Generally the local schools in Bonn city have more international families and more experience of taking kids who speak little or no German. How flexible are you about where you live? Sometimes it makes sense to find a good school first and then look for somewhere to live. This applies even if you are putting both into Kindergarten for the first year. If you are looking for a school place for the next academic year start making phone calls now as term ends this week.

 

It is really worth asking schools if they have a lot of non German speaking children and how they support these kids in learning German. Schools vary a lot in terms of attitude and how much extra help they are able to organise.

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Hi Rebecca,

 

We thought of Lohmar, as we have driven there and liked the area. Having said that we havent yet found a place to live, hubby went to see 2 houses yesterday in the area but did not liked it. We both need to visit some of the schools I had a look at the Lohmar Waldschule, have you heard of it???

Perhaps we should really consider looking into Bonn itself. Are you able to recommend any schools in Bonn.

 

Thanks

gina

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Over recent years across the country, German schools have had a far larger influx of none German speaking children. As I understand it schools are more prepared & understanding now and have systems in place to deal with the situation. At some stage or other, both of my children have come home from school saying "We have a new boy/girl in the school, who can't speak German". A number of months later, the language barrier is well & trully broken.

 

One 13 year old?? Bosnian girl who lives in the neighbourhood, when she first started German school, she was placed a few classes lower than for a child of her age, she was rapidly moved up as her language improved.

 

GOG

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Visiting schools may be difficult as the holidays start next week. German schools don't usually invite parents in to look around the way British schools do. They are more likely to ofer an appointment with the headteacher. For a real look at what goes on in a school you need to wait for an open day (Tag der Offnen Tür). These are usually in October or November.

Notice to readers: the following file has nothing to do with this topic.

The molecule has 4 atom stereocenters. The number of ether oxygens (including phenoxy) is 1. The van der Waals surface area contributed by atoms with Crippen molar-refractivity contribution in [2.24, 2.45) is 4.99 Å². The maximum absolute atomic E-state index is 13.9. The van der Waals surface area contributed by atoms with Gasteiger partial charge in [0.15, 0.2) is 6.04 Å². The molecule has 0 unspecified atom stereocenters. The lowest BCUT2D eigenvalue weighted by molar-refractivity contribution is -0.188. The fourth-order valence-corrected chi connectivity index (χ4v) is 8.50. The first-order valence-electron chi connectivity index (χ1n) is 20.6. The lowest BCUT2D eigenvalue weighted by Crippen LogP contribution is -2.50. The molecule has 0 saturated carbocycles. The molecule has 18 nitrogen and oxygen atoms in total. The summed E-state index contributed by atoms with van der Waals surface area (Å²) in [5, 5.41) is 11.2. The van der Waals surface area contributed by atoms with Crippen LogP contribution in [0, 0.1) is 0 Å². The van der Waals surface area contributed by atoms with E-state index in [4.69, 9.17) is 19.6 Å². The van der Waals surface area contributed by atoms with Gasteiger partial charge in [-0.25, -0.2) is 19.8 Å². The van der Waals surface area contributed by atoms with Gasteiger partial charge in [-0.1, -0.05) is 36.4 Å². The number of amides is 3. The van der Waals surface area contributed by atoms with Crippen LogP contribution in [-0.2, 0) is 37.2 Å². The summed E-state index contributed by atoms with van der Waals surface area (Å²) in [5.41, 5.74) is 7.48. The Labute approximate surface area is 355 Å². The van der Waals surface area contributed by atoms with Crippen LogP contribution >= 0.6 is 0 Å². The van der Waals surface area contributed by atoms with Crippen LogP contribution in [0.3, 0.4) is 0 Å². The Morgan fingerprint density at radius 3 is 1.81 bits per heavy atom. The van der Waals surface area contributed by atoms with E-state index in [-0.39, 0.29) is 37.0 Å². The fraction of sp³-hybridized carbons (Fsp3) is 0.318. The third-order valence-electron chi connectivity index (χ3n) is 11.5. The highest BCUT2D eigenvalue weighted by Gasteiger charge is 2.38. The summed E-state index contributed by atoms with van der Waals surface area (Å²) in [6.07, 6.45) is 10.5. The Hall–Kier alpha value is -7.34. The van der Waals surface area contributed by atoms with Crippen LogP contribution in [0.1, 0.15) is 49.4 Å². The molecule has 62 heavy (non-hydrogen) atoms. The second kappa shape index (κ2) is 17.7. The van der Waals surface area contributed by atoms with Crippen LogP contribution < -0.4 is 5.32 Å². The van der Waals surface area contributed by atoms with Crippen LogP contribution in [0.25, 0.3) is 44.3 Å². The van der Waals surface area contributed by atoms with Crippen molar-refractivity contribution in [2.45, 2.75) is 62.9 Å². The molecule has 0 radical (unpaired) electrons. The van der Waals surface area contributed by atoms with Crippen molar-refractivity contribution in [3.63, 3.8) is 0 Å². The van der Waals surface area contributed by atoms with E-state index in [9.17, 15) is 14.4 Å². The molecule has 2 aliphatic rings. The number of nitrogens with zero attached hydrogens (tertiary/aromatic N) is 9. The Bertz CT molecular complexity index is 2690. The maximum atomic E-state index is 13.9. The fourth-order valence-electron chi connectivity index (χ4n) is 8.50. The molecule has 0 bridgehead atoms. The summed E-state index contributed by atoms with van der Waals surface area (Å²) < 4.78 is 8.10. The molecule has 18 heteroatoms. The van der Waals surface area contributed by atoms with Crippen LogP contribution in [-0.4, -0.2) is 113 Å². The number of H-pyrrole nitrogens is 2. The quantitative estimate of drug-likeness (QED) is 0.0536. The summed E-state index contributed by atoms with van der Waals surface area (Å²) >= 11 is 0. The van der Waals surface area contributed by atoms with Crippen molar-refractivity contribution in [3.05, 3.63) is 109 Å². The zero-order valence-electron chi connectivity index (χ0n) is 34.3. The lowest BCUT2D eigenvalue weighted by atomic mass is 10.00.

If you don't want to live in the city there are nice villages around Bonn. If you are looking for a school place for September then I suggest you phone around schools this week. But if the school in Lohmar offered you a place and you felt good about the school when you visited you may not want to look any further.

 

I don't know about Lohmar but there are some big companies in Bonn that employ English and Americans and they don't all send their kids to the International schools. A lot depends on how long a family is planning to stay and how committed they are to learning German.

 

This link takes you to a list of primary schools in Bonn - many of them have websites. If a school looks interesting to you just phone them and explain your situation.

 

http://www.bonn.de/familie_gesellschaft_bildung_soziales/schulen/schulen_im_netz/01052/index.html

 

Also use the search button to look at old threads on this topic - you are not the first to be asking these questions.

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We are in Essen area, Have a 7 year old in Grade 1 and 4 year old in kinda.$ year old learning brilliantly. & year old has struggled, but tries to speak German a bit now. The main difference is that German schools only go for the morning. Once he began Ganz Tag Schule he made more friends. Have looked into schooling. There are many smaller schools. It is important to ask Principal if there are other English or Bi speakers in the school. Extra German tuition is also a must for Primary aged kids. The kids who find it easiest to adapt have one German and one English speaking parent. Only the International Schools do immersion English classes, yes but sehr Teuer as Germany doesn't assist funding Private schools like Australia. Most of the kids in International schools are wealthy German Bratts. The parents at our local school are lovely, but as my son is still struggling with language we may have to send him into town IS with the Schickey Mickeys.